This programme for experienced TESOL teachers, advisors and teacher trainers focuses on the teaching of English or other languages to children between 5 and 12 years old.
You’ll study core modules alongside students on our other TESOL programmes, exploring how people learn languages and the strategies teachers use to develop the key skills of reading, writing, listening and speaking. A specialist module will focus on foreign language learning in children and how theories of learning and pedagogy have contributed to TESOL practice in the classroom.
In addition, you’ll choose from optional modules allowing you to build your knowledge of topics such as the potential for technology in language learning, materials development and TESOL teacher education.
Taught by leading researchers and experienced practitioners in TESOL, you’ll benefit from a wide range of resources and support. You’ll gain valuable skills to inform your teaching practice in a stimulating, friendly environment.
Research and professional insight
The Language Education team in the School of Education is nationally and internationally recognised for its range of teaching, research, knowledge transfer and consultancy work in TESOL, ELT, EFL, ESOL, EAL, Modern Foreign Languages, and Applied Linguistics.
We’re one of the largest Language Education teams in the UK. As education practitioners, we have a wide range of experience of teaching and teacher education work in many contexts in the UK and around the world, and as researchers, we have a broad range of expertise across the discipline.
In Semester One you’ll deepen your understanding of the foundations of TESOL – you’ll focus on how people learn languages, how to describe and explain language to learners and the approaches you can take to teaching reading, writing, speaking and listening skills.
You’ll then expand your knowledge in Semester Two in more specialist areas. You’ll take a further core module that focuses on the theory and practice of teaching foreign languages to children aged 5-12 – including theories of children’s language learning, activities, key skills, story and theme-based courses, designing tasks and materials and appropriate ways of assessing the progress of young learners.
In addition, you’ll choose from a range of optional modules on topics like the use of technology in language learning, teacher education and learning and teaching vocabulary.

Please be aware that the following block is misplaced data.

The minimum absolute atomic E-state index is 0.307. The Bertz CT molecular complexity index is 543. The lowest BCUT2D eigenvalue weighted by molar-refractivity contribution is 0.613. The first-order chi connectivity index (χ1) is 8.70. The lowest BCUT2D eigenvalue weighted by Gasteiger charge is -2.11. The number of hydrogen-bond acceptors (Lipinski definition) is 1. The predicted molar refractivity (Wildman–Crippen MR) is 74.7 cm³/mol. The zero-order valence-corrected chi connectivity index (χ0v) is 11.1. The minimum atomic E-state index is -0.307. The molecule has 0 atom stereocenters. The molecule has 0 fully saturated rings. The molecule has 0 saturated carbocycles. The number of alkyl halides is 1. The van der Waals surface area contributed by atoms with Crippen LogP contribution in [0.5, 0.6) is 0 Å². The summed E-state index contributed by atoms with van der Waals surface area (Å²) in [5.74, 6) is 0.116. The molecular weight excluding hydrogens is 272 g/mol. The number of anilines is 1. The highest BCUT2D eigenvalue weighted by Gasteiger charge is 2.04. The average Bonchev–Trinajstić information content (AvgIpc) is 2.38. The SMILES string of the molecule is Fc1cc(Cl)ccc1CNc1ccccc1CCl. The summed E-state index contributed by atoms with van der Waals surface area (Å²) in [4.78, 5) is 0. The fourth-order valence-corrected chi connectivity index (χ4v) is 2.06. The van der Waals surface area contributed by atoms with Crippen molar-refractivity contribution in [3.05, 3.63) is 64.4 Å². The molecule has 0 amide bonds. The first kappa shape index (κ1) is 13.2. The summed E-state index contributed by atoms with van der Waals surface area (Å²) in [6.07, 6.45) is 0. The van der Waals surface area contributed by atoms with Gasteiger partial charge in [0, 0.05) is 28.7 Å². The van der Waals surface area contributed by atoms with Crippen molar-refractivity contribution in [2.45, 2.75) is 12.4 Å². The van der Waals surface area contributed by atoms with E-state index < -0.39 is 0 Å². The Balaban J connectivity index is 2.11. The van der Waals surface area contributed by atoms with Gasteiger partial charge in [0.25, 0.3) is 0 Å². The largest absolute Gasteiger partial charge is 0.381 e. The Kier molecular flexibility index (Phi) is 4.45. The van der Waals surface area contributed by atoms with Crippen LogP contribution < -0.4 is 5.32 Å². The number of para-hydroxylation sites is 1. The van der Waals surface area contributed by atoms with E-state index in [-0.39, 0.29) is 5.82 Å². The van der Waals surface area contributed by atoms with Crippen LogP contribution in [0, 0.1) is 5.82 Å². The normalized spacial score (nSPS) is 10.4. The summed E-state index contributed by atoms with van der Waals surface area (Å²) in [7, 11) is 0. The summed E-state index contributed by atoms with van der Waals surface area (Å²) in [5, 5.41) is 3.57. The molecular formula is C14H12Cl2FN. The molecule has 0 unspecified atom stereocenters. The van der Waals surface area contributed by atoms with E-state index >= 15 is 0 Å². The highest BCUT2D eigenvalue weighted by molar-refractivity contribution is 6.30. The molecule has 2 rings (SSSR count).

In the final part of the year, you’ll use your newly-acquired knowledge and skills to carry out a small-scale piece of research. Your critical study can be related to your own interests within the field of education. To support your work on the project, you will take a non-assessed research methods course, while help with your academic writing is available throughout the year.
If you choose to study part-time, you’ll study over a longer period and take fewer modules in each year.
You’ll generally have around 8-10 hours of classes per week including seminars, tutorials and lectures. However, independent study is an important aspect of this programme, either alone or in a group, since it allows you to develop key research, analysis and communication skills and develop your own ideas.
Most of our taught modules are assessed through written assignments, which you’ll choose from a range of topics. To help you prepare, you’ll be able to submit a draft to your tutor for comment beforehand, and we offer other forms of support as well. You’ll also complete a portfolio of work such as materials and activities as part of the module Teaching Languages to Young Learners.
There is a worldwide trend towards introducing English at earlier stages of national curricula, while parents often seek out private tutoring for their children at even younger ages.
The MA TESOL for Young Learners encourages participants to take a critical perspective on these developments, but also equips them with the skills and understanding to participate more fully in young learner pedagogy in their home or other international contexts.
Recent graduates of the programme for example have become teacher trainers, others have found more rewarding classroom positions, and those who do particularly well are encouraged to consider continuing to doctoral study.
We encourage you to prepare for your career from day one. That’s one of the reasons Leeds graduates are so sought after by employers.
The Careers Centre and staff in your faculty provide a range of help and advice to help you plan your career and make well-informed decisions along the way, even after you graduate. Find out more at the Careers website.